On the first day of our trip to the Venezuelan rainforest, in search of totally new plant flavours (a journey full of texture and beauty and fear and smoke and the moon, and martinis – see part one), Romulo, the chief of Yekwa’ana tribe we were stayed with, and Lorenzo, the shaman, sat down with us to describe some of what we might find.
They didn’t talk much about the flavour, beyond sweet and bitter, even though Charles, the septuagenarian explorer who accompanied us had told them that aroma and flavour were what we were looking for. Lesley, our master distiller, asked about one plant, “What does it taste like?” They didn’t seem to understand the question. After a minute of puzzlement and discussion between them they replied as if we were simple: “It tastes like itself.” They don’t have a vocabulary to describe taste in terms of other things.
How would you describe the flavour of a cucumber to someone who had never tried one? Green? Fresh? Cool? Bright? A bit like a melon but less sweet? Language has always struggled with taste and scent. It does a terrible job of conveying the fullness of the experience. Taste and scent are instinctive tools for survival; which carry huge amounts of information, on a level far deeper than logic and rationality. They are linked to memory and emotion: to fluid feeling rather than rigid thought and definitions.
“How would you describe the flavour of a cucumber to someone who had never tried one? Green? Fresh? Cool? Bright?”
The Yekwa’ana are incredibly attuned to this – their lives depend on it. I always feel we struggle to define flavours. We are only able to compare them with the flavours of other things. We lose sight of the immense, soul-filling pleasure of where the senses of taste and smell can take us – to thoughts and feelings of things far distant, yet deep inside us. The strong link to imagination is blocked by our need to use words to capture and reduce. Metaphor and poetry might be our only hope.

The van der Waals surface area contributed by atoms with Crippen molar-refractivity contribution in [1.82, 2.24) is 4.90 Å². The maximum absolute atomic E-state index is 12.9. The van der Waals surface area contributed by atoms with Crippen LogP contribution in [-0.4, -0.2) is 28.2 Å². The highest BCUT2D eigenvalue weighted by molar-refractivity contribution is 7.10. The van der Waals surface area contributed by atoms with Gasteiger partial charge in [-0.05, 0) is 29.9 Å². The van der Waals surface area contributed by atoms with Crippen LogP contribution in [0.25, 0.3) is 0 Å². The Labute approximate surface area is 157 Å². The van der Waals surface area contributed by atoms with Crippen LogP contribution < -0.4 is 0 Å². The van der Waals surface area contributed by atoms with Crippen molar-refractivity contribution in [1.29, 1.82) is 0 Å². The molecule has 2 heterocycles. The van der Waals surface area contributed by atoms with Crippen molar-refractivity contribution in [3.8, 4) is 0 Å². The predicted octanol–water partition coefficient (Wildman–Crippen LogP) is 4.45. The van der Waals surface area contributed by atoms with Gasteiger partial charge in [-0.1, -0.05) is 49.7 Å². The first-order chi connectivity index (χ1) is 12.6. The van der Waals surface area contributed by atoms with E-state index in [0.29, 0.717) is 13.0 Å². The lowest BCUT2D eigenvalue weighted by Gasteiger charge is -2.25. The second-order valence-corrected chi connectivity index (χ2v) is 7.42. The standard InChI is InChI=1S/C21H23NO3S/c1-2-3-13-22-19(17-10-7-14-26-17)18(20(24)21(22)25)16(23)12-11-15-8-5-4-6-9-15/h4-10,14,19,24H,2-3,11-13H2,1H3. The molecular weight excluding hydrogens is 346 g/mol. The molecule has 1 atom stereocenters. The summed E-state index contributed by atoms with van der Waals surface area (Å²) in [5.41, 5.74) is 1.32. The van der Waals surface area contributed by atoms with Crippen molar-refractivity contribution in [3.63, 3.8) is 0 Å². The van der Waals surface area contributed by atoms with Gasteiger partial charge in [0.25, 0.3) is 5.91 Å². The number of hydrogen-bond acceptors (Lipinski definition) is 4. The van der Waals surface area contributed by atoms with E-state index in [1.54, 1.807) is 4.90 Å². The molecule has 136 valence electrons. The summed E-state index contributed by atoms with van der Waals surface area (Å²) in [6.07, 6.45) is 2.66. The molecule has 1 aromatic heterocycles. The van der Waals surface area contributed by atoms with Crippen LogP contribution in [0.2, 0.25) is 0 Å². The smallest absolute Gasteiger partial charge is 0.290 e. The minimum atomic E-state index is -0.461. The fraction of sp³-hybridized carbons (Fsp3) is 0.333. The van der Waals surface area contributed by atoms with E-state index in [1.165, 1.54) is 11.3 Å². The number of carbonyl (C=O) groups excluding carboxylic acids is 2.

By day six of the expedition we had a large collection of samples distilled on a rather jerry-rigged set-up (a ten-litre copper still, string, buckets, hoses, the camp cook’s gas stove, an empty glass to collect the distillate). They all tasted fascinating, and totally different to anything we’d ever had before. Although we’d gone out with no idea what we might find (beyond, perhaps, a greater understanding of how we react to darkness and huge insects and primal fears, and beauty), we were hoping for a flavour that would complement Hendrick’s, keep it recognisable but take it somewhere entirely surprising.
“They didn’t seem to understand the question. After a minute of puzzlement and discussion between them they replied as if we were simple: ‘It tastes like itself’.”
Then, we stumbled across a bush known in Spanish as Rabo de Alacran (Scorpion’s Tail) from the curled pointy tips of the stems. From the smell of the first handful of crushed leaves and flowers, Lesley’s nose pricked up. Despite everything I’ve said about words, I’ll have a crude go: it was bright and green (almost a bit melon/cucumbery), but with a little grassiness. It had something floral, there was a touch of spice (peppery and aromatic, but with more of the former), and also something else, deeper and more distant – maybe the word zesty comes close. The Yekwa’ana use it as protection against evil, and for all sorts of medicinal purposes.